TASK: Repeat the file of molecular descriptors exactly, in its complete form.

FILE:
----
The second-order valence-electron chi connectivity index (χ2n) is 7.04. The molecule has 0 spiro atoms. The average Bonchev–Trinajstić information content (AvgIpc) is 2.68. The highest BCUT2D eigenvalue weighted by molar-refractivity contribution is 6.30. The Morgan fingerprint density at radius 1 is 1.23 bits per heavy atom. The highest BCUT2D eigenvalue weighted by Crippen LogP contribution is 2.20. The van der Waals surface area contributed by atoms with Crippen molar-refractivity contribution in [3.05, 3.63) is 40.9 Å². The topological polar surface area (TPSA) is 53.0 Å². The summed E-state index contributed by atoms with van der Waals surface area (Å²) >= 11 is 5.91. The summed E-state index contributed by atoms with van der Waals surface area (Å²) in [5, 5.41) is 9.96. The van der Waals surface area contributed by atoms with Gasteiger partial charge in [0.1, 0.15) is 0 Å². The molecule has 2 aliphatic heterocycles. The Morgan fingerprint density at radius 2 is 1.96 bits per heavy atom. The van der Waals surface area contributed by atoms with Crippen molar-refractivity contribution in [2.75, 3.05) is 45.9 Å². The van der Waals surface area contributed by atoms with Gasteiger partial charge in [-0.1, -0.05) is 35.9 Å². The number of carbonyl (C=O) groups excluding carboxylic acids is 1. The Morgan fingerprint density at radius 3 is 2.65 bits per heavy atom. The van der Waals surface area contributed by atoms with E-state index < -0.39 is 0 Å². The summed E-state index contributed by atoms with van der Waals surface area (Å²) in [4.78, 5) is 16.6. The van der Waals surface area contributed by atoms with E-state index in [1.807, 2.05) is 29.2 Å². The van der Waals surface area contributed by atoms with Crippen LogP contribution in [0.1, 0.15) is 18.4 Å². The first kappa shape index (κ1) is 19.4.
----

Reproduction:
The second-order valence-electron chi connectivity index (χ2n) is 7.04. The molecule has 0 spiro atoms. The average Bonchev–Trinajstić information content (AvgIpc) is 2.68. The highest BCUT2D eigenvalue weighted by molar-refractivity contribution is 6.30. The Morgan fingerprint density at radius 1 is 1.23 bits per heavy atom. The highest BCUT2D eigenvalue weighted by Crippen LogP contribution is 2.20. The van der Waals surface area contributed by atoms with Crippen molar-refractivity contribution in [3.05, 3.63) is 40.9 Å². The topological polar surface area (TPSA) is 53.0 Å². The summed E-state index contributed by atoms with van der Waals surface area (Å²) >= 11 is 5.91. The summed E-state index contributed by atoms with van der Waals surface area (Å²) in [5, 5.41) is 9.96. The van der Waals surface area contributed by atoms with Gasteiger partial charge in [0.1, 0.15) is 0 Å². The molecule has 2 aliphatic heterocycles. The Morgan fingerprint density at radius 2 is 1.96 bits per heavy atom. The van der Waals surface area contributed by atoms with Crippen molar-refractivity contribution in [2.75, 3.05) is 45.9 Å². The van der Waals surface area contributed by atoms with Gasteiger partial charge in [-0.1, -0.05) is 35.9 Å². The number of carbonyl (C=O) groups excluding carboxylic acids is 1. The Morgan fingerprint density at radius 3 is 2.65 bits per heavy atom. The van der Waals surface area contributed by atoms with E-state index < -0.39 is 0 Å². The summed E-state index contributed by atoms with van der Waals surface area (Å²) in [4.78, 5) is 16.6. The van der Waals surface area contributed by atoms with E-state index in [1.807, 2.05) is 29.2 Å². The van der Waals surface area contributed by atoms with Crippen LogP contribution in [0.1, 0.15) is 18.4 Å². The first kappa shape index (κ1) is 19.4.